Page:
Testability as soon as possible

Planning

Technical and social testability must be introduced as soon as possible

Planning

Description

« Testing is an infinite process of comparing the invisible to the ambiguous
so as to avoid the unthinkable happening to the anonymous »
- [Bach 06-2006]

It is well known that exhaustive testing is not possible [Guru99 2014] [Radid 2018-2], mostly because of a limited amount of time dedicated to testing, not to mention the Tester’s creativity to imagine unpredictable situations. Even if there are some very simple situations where full testing seems possible because cases are finite. There are virtually five kinds of situations when thinking about testability [Rodríguez 2013]:

  • (a) finite - the system is limited to a finite number of possibilities, e.g. when facing a finite state machine such as an ATM
  • (b) infinite, but any arbitrarily high degree of partial completeness can be finitely achieved - say with partition testing [XXXX]
  • (c) countable infinite - say when all input parameters are based on integers
  • (d) uncountable infinite - say when an input parameter is based on floating values
  • (e) no existing test suite that would tell if a system is even testable

Considering any of those situations, testability actually relies on four aspects:

  • What is visibly testable from a user point of view - the “extrinsic testability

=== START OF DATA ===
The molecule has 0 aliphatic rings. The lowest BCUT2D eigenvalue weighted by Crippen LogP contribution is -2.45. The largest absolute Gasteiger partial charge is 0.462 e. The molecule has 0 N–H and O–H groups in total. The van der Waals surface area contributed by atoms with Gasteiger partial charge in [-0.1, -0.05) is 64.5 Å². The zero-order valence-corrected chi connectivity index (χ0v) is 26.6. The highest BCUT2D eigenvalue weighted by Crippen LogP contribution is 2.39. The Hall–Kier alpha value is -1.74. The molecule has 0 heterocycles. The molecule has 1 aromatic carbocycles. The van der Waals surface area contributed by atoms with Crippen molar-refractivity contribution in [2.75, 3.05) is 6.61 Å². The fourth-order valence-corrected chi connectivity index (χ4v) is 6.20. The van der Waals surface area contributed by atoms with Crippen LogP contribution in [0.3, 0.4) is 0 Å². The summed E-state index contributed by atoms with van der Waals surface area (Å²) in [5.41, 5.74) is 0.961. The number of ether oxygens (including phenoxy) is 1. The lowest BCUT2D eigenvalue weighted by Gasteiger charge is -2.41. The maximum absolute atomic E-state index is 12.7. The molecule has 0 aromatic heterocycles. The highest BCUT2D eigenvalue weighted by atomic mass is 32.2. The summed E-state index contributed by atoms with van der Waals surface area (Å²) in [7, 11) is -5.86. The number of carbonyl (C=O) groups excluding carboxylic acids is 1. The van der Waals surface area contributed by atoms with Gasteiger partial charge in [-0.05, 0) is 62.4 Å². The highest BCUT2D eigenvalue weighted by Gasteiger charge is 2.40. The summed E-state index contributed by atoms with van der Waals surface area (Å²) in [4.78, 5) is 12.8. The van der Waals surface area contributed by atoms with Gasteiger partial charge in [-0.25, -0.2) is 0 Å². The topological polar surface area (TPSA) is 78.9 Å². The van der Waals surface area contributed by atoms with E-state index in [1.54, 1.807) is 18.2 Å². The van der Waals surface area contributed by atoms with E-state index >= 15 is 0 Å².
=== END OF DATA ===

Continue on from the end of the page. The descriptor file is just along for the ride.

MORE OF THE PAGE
• What is testable but not visible  - the “intrinsic testability
  • What are the technical means offered to test the System Under Test (SUT) -  the “technical testability
  • How is the knowledge made available to any mean of testing -  the “social testability” - should it be something shared on during a coffee break or some well known process

If any of those components is missing, Testers will face the situation (e).

Testability aspects [Moustier 2020]

Moreover, there are some situations that impede testability, one of them is named “Implicit dependency”: say a given component retrieves the date directly from the OS, not only it will reduce the reusability of the component [Horré 2011] but also it will disable you from running a test case that is supposed to happen at a different date if this component is involved. Therefore, testability is something that should be included at least at design time [SAFe 2021-27] with explicit dependencies [DevIQ 2014] or with the “Dependency Injection Principle” which is one of the SOLID principles [Martin 2002] [Moustier 2019-1]. Actually, to enable built-in quality, testability is part of “Architecturally Significant Requirements” (ASR) [Wikipedia 2021] and must be provided as soon as possible to ease both design and testability.